10. Kelly J. Huff/Marietta Daily JournalComplaints to the Georgia Judicial Qualifications Commission that a Cobb County judge was abusive in court preceded his abrupt resignation last week. Two Marietta lawyers told the Daily Report they had filed complaints with the JQC reporting abuse of attorneys, defendants and witnesses appearing before Cobb County Chief Magistrate Judge Frank Cox. The judge resigned Jan. 26 in a letter to the governor, saying he was leaving that day for health reasons. Cox couldn't be reached on Monday. The JQC, which serves as the state's watchdog for judges, conducts investigations in secret until and unless disciplinary action is taken. No action was taken in Cox's case, so the JQC is not commenting, said the director, former judge Ronnie Joe Lane. "Under our rules the commission cannot confirm whether or not a complaint was filed," Lane said. Both Marietta lawyers said their complaints involved their experiences of the judge hurling insults at them, their clients and witnesses in the courtroom. "I'm ashamed I didn't file it earlier. It was long overdue," Gary Jones said Monday of his complaint to the JQC, which he said he initiated in December. "I didn't want to allow people to be abused any longer." S. Judson Waites II said, "I've been before Judge Cox a number of times in the 15 years he was on the bench. I've never had a pleasant experience." Waites, who said he filed his JQC complaint in September, said, "I wish him the best in his future endeavors. I just did not think he needed to be a judge anymore." Both lawyers have solo practices that include criminal defense as well as civil matters. Both said Cox had a pattern of speaking abusively, particularly to women and minorities, asking personal questions and making insulting remarks about their heritage, marital status and children. But the complaints were by no means limited to any particular group. One example Jones gave involved a client who was homeless and could not provide the court with his address. "He had been living under bridges and sleeping on sofas of relatives," Jones said. "The judge belittled him to the point he had tears running down his face." Jones said Cox's abusiveness had grown markedly more severe recently. "It was progressive and it was getting much worse," Jones said. Jones said he knew other younger lawyers who had wanted to complain but feared reprisal from a sitting judge. "But I will turn 60 this year," Jones said. "I think it's time for the legal profession to stop abusing its members." As chief magistrate judge, Cox held extraordinary power over criminal cases, as every probable cause hearing and request for bond had to go through him before a case could proceed to Cobb County Superior Court. Cox had a list of assistant judges he appointed, but they handled mostly civil matters. "A lot of people don't realize that the chief magistrate is one of the most powerful people in county government," said Jones. "I think of it like the Old West when you have a bully in town and nobody says anything. Then one person steps out, and other people step out." Jones said he respected Waites for having the courage to make the first complaint. The judge's resignation letter to Gov. Nathan Deal seemed hastily written. The governor's name was spelled "Dean" instead of "Deal." "It is with regret that due to health issues I am submitting my resignation," Cox wrote. "I will take sick leave effective today," Cox continued, "and will resign my position effective Feb. 28, 2015." Cox presided over the highly publicized probable cause hearing last year for Ross Harris, the father of the toddler who died in a hot car outside the dad's office. Over defense objections, Cox allowed extensive testimony about the father's sexting on his cellphone. Cox then found probable cause for a murder charge and denied bond. Cox rankled some of his colleagues on the bench in 2012 by suggesting that they weren't busy enough. He wrote a letter to the Cobb County Board of Commissioners suggesting that they save money by eliminating a job from Cobb County State Court Division II, which handles misdemeanors such as traffic and DUI cases. Those judges also fill in when needed on the Cobb County Superior Court. The state court judges argued against the idea, and Commission Chairman Tim Lee avoided the dispute by noting that the state government sets the number of judicial positions. Those same state court judges will help fill in for Cox now on cases that can't be covered by the assistant magistrate judges, according to Ann Gordon, the magistrate court administrator. Cox was elected in 2000 as chief judge of the magistrate court and took office in January 2001, according to his bio on the court website. Previously, he served as an assistant district attorney for 15 years and was in private practice for five years prior. He graduated from Woodrow Wilson College of Law in 1979.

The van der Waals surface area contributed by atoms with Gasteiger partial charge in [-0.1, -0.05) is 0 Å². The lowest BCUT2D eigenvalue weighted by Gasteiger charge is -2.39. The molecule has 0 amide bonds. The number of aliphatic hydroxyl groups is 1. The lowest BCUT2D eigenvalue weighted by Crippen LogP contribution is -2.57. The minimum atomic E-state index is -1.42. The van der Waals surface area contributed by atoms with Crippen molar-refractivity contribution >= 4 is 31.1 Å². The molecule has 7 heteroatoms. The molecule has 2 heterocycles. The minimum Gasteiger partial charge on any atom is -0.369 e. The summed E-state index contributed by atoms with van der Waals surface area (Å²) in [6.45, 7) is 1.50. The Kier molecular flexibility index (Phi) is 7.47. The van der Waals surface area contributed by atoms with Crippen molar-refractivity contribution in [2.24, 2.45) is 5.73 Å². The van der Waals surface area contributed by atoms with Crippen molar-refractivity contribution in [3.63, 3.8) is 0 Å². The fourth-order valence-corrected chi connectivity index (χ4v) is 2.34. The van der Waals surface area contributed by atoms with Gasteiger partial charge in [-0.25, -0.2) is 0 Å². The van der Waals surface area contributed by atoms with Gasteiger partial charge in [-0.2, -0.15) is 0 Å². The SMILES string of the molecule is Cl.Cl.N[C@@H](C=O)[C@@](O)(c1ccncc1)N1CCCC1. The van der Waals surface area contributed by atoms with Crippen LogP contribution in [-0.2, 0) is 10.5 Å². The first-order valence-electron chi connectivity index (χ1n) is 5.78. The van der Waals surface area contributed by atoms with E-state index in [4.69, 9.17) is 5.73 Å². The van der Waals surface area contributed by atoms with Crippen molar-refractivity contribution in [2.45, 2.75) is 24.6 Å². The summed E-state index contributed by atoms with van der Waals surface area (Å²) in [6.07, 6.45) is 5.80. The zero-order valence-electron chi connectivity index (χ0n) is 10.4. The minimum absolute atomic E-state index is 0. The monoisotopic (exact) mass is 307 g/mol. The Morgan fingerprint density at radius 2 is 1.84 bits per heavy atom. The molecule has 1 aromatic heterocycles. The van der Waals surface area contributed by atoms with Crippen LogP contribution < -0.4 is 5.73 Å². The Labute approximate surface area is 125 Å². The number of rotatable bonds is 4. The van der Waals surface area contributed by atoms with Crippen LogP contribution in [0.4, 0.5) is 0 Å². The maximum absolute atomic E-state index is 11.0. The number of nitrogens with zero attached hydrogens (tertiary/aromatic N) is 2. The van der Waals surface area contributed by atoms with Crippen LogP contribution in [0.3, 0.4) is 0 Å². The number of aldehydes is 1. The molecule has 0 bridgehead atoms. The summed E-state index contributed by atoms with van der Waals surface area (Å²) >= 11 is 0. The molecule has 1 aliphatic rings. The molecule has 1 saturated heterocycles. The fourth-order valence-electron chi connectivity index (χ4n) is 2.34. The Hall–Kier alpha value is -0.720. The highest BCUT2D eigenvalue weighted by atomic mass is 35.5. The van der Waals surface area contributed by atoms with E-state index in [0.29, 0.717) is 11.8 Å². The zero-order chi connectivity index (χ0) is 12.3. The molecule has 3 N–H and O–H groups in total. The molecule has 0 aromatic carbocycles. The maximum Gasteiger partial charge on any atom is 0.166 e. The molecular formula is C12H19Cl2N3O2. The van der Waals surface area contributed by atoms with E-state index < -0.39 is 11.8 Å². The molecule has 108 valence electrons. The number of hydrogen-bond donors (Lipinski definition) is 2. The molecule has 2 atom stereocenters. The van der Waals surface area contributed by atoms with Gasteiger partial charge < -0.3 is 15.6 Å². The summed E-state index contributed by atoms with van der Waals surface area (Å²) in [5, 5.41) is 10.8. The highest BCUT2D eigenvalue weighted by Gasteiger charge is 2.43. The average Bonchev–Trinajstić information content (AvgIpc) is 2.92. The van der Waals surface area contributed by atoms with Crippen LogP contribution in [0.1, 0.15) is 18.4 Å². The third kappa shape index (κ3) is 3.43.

11. "Around Town: Cox Resignation Opened Floodgate of Speculation by Joe Kirby, Otis A. Brumby III and Lee B. Garrett, - Around Town Columnists January 31, 2015 MONDAY’S ABRUPT resignation of Cobb Chief Magistrate Judge Frank Cox, ostensibly for health reasons, unleashed a torrent of gossip and speculation at the Cobb Courthouse this week. High-ranking current and former courthouse officials have told Around Town off the record Cox had frequently been “abusive” to the lawyers practicing in his courtroom and had made offensive remarks to women and minorities in his court. As one judge said after being told some of the specific allegations Around Town has heard, there is “a lot of well-sourced speculation” about Cox. A long-established MDJ courthouse source told AT that Richard Hyde, the lead investigator for the state Judicial Qualifications Commission, had spent several hours observing Cox’s courtroom in the past week or so and afterward told Cox privately that if he did not resign from the bench, he would open an official investigation against him. If that happened, according to the MDJ source, Cox would be suspended pending the outcome and if the state Supreme Court ruled against him, he would lose both his judgeship and his county pension. Cox, a former assistant district attorney, has 29 years of total service with the county. Cox has retained an attorney to represent him in the matter, but the attorney in question declined to tell the MDJ on the record that he is acting as Cox’s attorney. One high-ranking state Court official told AT that Hyde had been trying to reach him by phone in recent days, and an equally high-ranking Superior Court official told AT that he had “seen Hyde in the hallway” at the Courthouse. The Judicial Qualifications Commission conducts investigations and hearings based on complaints of ethical misconduct by Georgia judges. Its director, Ronnie Joe Lane, did not return AT’s phone calls."
  12. Judge Cox was head of Cobb Magistrate and occaisionally filled in at Cobb State. He riled all the folks at State Court up a few years back wanting to revamp the way things were done, cut costs and he strongly, verbally annouced his plans to spearhead a campaign to eliminate a job or two in State Court to the media. That didn't sit well with many of the State Court Judges and staffers. The official word is he is retiring "due to health reasons", but my money says someone caught him at the Tig Bitty Bar and he had to step down or get outted.... Just what I heard.
  13. Cobb County had cars (4) blocking entrance to Lost Mountain Road this morning, a car with flashers and caution lights at the county line entering Cobb from 120 EB and another Car with his lights on at the Lost Mtn. Ball Park sitting on 120. Anyone have any idea what's up?
  14. Lani Skipper, Talley, Richardson & Cable (770) 445-4438